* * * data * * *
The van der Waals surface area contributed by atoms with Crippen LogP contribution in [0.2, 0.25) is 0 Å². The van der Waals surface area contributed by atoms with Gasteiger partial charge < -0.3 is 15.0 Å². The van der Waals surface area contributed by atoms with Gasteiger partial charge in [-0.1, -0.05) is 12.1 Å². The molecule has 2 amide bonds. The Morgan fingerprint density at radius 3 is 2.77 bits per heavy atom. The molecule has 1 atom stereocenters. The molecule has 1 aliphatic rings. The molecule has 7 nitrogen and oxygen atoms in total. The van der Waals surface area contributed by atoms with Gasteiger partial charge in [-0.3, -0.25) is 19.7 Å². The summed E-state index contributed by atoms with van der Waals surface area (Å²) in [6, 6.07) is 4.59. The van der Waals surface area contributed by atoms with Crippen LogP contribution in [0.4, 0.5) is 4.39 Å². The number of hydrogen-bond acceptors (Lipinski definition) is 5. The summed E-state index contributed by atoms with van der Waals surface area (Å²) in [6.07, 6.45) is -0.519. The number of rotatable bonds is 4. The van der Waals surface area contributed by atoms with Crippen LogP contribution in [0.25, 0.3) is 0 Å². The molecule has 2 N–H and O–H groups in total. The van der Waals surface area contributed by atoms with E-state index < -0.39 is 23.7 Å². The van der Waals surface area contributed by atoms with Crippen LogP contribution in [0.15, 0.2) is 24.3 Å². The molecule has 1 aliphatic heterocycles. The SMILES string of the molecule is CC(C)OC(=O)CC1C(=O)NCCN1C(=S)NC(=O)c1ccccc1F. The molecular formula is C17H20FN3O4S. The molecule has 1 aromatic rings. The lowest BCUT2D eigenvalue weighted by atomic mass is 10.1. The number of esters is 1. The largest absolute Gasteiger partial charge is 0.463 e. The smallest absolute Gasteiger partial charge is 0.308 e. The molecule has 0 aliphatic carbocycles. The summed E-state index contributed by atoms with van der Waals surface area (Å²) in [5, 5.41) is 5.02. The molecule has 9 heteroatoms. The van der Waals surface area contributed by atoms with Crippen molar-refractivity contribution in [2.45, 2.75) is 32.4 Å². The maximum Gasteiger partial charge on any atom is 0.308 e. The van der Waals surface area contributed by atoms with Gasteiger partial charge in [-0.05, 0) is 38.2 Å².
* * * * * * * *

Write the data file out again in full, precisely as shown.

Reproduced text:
The van der Waals surface area contributed by atoms with Crippen LogP contribution in [0.2, 0.25) is 0 Å². The van der Waals surface area contributed by atoms with Gasteiger partial charge < -0.3 is 15.0 Å². The van der Waals surface area contributed by atoms with Gasteiger partial charge in [-0.1, -0.05) is 12.1 Å². The molecule has 2 amide bonds. The Morgan fingerprint density at radius 3 is 2.77 bits per heavy atom. The molecule has 1 atom stereocenters. The molecule has 1 aliphatic rings. The molecule has 7 nitrogen and oxygen atoms in total. The van der Waals surface area contributed by atoms with Gasteiger partial charge in [-0.3, -0.25) is 19.7 Å². The summed E-state index contributed by atoms with van der Waals surface area (Å²) in [6, 6.07) is 4.59. The van der Waals surface area contributed by atoms with Crippen LogP contribution in [0.4, 0.5) is 4.39 Å². The number of hydrogen-bond acceptors (Lipinski definition) is 5. The summed E-state index contributed by atoms with van der Waals surface area (Å²) in [6.07, 6.45) is -0.519. The number of rotatable bonds is 4. The van der Waals surface area contributed by atoms with Crippen LogP contribution in [0.25, 0.3) is 0 Å². The molecule has 2 N–H and O–H groups in total. The van der Waals surface area contributed by atoms with E-state index < -0.39 is 23.7 Å². The van der Waals surface area contributed by atoms with Crippen LogP contribution in [0.15, 0.2) is 24.3 Å². The molecule has 1 aliphatic heterocycles. The SMILES string of the molecule is CC(C)OC(=O)CC1C(=O)NCCN1C(=S)NC(=O)c1ccccc1F. The molecular formula is C17H20FN3O4S. The molecule has 1 aromatic rings. The lowest BCUT2D eigenvalue weighted by atomic mass is 10.1. The number of esters is 1. The largest absolute Gasteiger partial charge is 0.463 e. The smallest absolute Gasteiger partial charge is 0.308 e. The molecule has 0 aliphatic carbocycles. The summed E-state index contributed by atoms with van der Waals surface area (Å²) in [5, 5.41) is 5.02. The molecule has 9 heteroatoms. The van der Waals surface area contributed by atoms with Crippen molar-refractivity contribution in [2.45, 2.75) is 32.4 Å². The maximum Gasteiger partial charge on any atom is 0.308 e. The van der Waals surface area contributed by atoms with Gasteiger partial charge in [-0.05, 0) is 38.2 Å².